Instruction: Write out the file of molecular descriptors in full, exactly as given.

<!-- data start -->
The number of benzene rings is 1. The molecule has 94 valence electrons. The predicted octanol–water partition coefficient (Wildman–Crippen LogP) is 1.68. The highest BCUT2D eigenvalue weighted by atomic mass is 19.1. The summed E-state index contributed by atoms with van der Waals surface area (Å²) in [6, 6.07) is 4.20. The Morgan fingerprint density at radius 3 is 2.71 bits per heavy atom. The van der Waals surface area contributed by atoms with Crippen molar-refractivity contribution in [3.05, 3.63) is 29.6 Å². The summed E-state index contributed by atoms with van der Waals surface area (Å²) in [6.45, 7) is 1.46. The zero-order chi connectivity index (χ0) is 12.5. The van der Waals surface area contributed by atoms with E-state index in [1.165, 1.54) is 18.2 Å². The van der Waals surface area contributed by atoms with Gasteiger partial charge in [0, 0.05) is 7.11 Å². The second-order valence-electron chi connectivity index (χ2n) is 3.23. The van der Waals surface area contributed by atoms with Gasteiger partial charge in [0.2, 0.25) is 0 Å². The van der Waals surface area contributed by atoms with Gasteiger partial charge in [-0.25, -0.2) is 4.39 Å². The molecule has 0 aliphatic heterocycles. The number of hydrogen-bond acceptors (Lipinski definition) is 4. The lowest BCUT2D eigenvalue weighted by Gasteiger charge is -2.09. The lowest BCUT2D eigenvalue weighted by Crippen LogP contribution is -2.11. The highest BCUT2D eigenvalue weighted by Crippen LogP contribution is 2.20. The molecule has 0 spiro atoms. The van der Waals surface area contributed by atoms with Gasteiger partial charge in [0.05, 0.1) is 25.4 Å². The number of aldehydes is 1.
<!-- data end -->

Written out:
The number of benzene rings is 1. The molecule has 94 valence electrons. The predicted octanol–water partition coefficient (Wildman–Crippen LogP) is 1.68. The highest BCUT2D eigenvalue weighted by atomic mass is 19.1. The summed E-state index contributed by atoms with van der Waals surface area (Å²) in [6, 6.07) is 4.20. The Morgan fingerprint density at radius 3 is 2.71 bits per heavy atom. The van der Waals surface area contributed by atoms with Crippen molar-refractivity contribution in [3.05, 3.63) is 29.6 Å². The summed E-state index contributed by atoms with van der Waals surface area (Å²) in [6.45, 7) is 1.46. The zero-order chi connectivity index (χ0) is 12.5. The van der Waals surface area contributed by atoms with E-state index in [1.165, 1.54) is 18.2 Å². The van der Waals surface area contributed by atoms with Gasteiger partial charge in [0, 0.05) is 7.11 Å². The second-order valence-electron chi connectivity index (χ2n) is 3.23. The van der Waals surface area contributed by atoms with Gasteiger partial charge in [0.2, 0.25) is 0 Å². The van der Waals surface area contributed by atoms with Gasteiger partial charge in [-0.25, -0.2) is 4.39 Å². The molecule has 0 aliphatic heterocycles. The number of hydrogen-bond acceptors (Lipinski definition) is 4. The lowest BCUT2D eigenvalue weighted by Gasteiger charge is -2.09. The lowest BCUT2D eigenvalue weighted by Crippen LogP contribution is -2.11. The highest BCUT2D eigenvalue weighted by Crippen LogP contribution is 2.20. The molecule has 0 spiro atoms. The van der Waals surface area contributed by atoms with Gasteiger partial charge in [0.05, 0.1) is 25.4 Å². The number of aldehydes is 1.